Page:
The Cassowary King
The man sat at the base of the large silky oak tree, his head firmly placed in the palms of his hands. He paid little mind to the sweet sounds of the rainforest in which he sat. Neither the agog tweets of the lorikeets at play, nor the quaint twits of the tiny finches and sunbirds, caused to balm his troubled mind. None of these alive sounds made impact through the man’s inner turmoil. All the man could do was to mumble laments to his woe and kick the dirt and small scree away with his feet.
“What more do you want from me?” wailed the man to only the trees who were listening. “You have taken everything. I have no more to give.”
At these words, the man picked up a fallen stick and tossed it, rather forcefully, it must be said, into the dense underbrush of the rainforest.
“Ouch,” can the dolorous cry from behind a dense thatch of wait-a-whiles. “Who threw that stick,” commanded the rumbling retort. “I have mind to see that you pay dearly for your mistake.”
The man lifted his head in surprise at the uncommon intrusion. He did not know there was somebody to where he threw the stick. Immediately he got to his feet and walked the small distance in effort to peer through the thick under-brush, yet he could still not see the source of the voice of anger.
“I, I, I’m sorry,” he mumbled in somewhat confusion, “I did not mean to hit anyone with the stick. It was an accident. I am dreadfully sorry.”
All at that same instant, a large cassowary came bounding through the trees to confront the man and his meek apology. So startled was the man that he jumped back many-a-metre, to stand, once again by the base of the large tree of his previous musing.
‘How dare you hit me with that stick,” said the cassowary with venom. “Why I’ve a good mind to give you a karate kick that you will never forget.”
“Please, please, do not hurt me,” pleaded the man. “It was an accident. I did not mean to hit you.”
The cassowary did see through his anger that the man was sincere in his apology and this did cause him to abate his ire somewhat.
“Well, okay,” said the mollified rainforest creature, “but don’t do it again. Otherwise I will be sure to make you pay a heavy price.”
“Yes, yes sir,” stumbled the man, as his chin approached his chest.
The cassowary turned to leave the man to his own, but then his peaked casque tilted side-wards in question.
“Tell me something before I go. Why did you throw that stick, if you did not intend to hurt me?”
The man scratched the earth diffidently with his feet in effort to draw forth the tumult from his mind.
“Well, it’s just that … well … I, I’m frustrated, you know.”
“Frustrated? What is frustrated?” asked the confused bird.
The man still struggled with himself for a few moments, so he crouched to his haunches and scratched at the earth with the points of his fingers.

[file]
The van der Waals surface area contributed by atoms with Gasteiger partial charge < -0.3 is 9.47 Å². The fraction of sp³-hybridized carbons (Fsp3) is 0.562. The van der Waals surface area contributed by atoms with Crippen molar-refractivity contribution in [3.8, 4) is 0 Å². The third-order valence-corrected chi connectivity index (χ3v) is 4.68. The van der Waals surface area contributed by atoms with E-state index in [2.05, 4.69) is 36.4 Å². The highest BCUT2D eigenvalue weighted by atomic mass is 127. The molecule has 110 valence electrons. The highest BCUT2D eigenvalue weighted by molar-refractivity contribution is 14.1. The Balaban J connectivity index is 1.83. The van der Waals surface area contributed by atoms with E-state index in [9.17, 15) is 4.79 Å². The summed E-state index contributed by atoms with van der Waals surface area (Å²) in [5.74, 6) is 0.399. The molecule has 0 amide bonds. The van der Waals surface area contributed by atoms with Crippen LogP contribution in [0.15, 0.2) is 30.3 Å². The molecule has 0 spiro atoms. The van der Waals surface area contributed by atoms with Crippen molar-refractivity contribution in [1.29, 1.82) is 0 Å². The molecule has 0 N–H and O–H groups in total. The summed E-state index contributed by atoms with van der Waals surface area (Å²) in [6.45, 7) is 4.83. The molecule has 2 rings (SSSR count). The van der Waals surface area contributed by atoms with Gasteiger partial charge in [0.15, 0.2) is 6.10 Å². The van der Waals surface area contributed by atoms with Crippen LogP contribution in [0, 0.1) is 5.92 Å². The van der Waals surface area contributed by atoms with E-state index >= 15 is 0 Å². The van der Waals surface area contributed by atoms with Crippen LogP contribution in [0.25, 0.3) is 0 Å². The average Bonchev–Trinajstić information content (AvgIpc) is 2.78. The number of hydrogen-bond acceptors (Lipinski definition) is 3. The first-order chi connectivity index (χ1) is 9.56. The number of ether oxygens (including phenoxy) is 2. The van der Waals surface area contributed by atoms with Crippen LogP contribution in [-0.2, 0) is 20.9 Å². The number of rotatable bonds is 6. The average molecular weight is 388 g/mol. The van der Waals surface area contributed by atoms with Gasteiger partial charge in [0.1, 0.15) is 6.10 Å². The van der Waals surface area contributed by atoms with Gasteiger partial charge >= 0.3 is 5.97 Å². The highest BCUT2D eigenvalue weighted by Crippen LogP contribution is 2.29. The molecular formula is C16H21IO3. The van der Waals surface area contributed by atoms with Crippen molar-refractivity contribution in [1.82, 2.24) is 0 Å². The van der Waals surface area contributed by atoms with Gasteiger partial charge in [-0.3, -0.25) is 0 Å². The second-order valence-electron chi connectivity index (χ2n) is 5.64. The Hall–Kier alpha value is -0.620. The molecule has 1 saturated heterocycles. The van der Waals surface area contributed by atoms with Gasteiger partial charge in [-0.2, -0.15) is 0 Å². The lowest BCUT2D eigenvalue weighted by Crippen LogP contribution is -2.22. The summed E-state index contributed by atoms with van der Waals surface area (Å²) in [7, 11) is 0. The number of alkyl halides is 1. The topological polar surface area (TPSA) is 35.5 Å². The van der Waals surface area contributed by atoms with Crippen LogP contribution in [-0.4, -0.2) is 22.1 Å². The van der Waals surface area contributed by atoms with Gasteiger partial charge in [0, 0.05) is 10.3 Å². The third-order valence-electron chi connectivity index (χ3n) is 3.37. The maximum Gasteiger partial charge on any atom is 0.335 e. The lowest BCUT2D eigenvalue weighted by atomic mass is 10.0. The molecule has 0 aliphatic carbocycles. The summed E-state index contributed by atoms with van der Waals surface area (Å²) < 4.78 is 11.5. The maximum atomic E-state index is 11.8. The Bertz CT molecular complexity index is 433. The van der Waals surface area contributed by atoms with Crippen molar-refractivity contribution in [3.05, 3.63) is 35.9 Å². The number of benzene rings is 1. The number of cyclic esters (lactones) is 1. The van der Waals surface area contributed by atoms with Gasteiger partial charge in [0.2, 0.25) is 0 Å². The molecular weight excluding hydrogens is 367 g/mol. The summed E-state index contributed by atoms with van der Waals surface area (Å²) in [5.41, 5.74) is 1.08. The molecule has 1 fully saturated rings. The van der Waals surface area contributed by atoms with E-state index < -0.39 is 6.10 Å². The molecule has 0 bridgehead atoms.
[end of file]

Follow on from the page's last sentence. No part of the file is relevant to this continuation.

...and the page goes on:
“Well, if you must know, I am frustrated because everything I try, I fail at. My whole life has been one big blob of failure. I’ve never succeeded at anything.”
Once again the cassowary’s casque tilted beyond the vertical.
“But, I do not understand,” intoned the cassowary. “What have you got to worry about?”
The man looked at him strangely, as if trying to work out why this bird could not see the extent of his lament. So much so, that he even felt the heat of anger enter body to seek an outlet through his mind.
‘What’s the matter with you? Can’t you see that I am nothing, nothing but a failure?”
“I can see nothing of the sort,” replied the cassowary, followed by a pregnant pause. “Anyway, what have you got to worry about?”
“Huh?” was the man’s confused reply.
“Look,” said the cassowary, “I am nearly the last of my kind. Soon I and my few remaining brothers and sisters will be extinct.
At these words, the man’s jaw almost dropped to the earth.
“You cannot be serious. Why, you are a magnificent rainforest creature, a miracle amongst the North Queensland rainforest. Why, the rainforest would not be the same without the statement of your being here.”
“Well, it is so,” replied the cassowary wearily. “Soon, much sooner than you think, I and my kind will be no more.”
“This is an outrage,” cried the man. “It should not be so. Something must be done.”
“I’m afraid it’s too late,” replied the cassowary in despair. “There a so few that will listen to our cry.”
At these words from the cassowary, the man drew himself to his full height in declaration.
“I will not have it so. I am going to march out of here and do everything that I can to ensure that you and your kind do not die to extinction.” The man then stumbled over his next thoughts before he found voice. “Why, I will shout from the very rooftops. I will plead with the powers that control our sacred rainforest. I will speak to all ears that will listen. I will not stop until it is done, and you and your kind are safe.”
The cassowary’s face lightened with joy and a strange warble entered his chest that he could not stop from expressing.
“You, you would do this for me?” he asked of the man.
“Yes, most certainly and I will not stop until I have succeeded,” exclaimed the man with determination
The cassowary’s casque, once again tilted to the side a little. “But, what about your, your frustration? Your lack of success.”
The man stood to his full height and looked steely at the cassowary.
“My friend, I will not fail you.”
By Stephen Paul CHONG
24th August 2016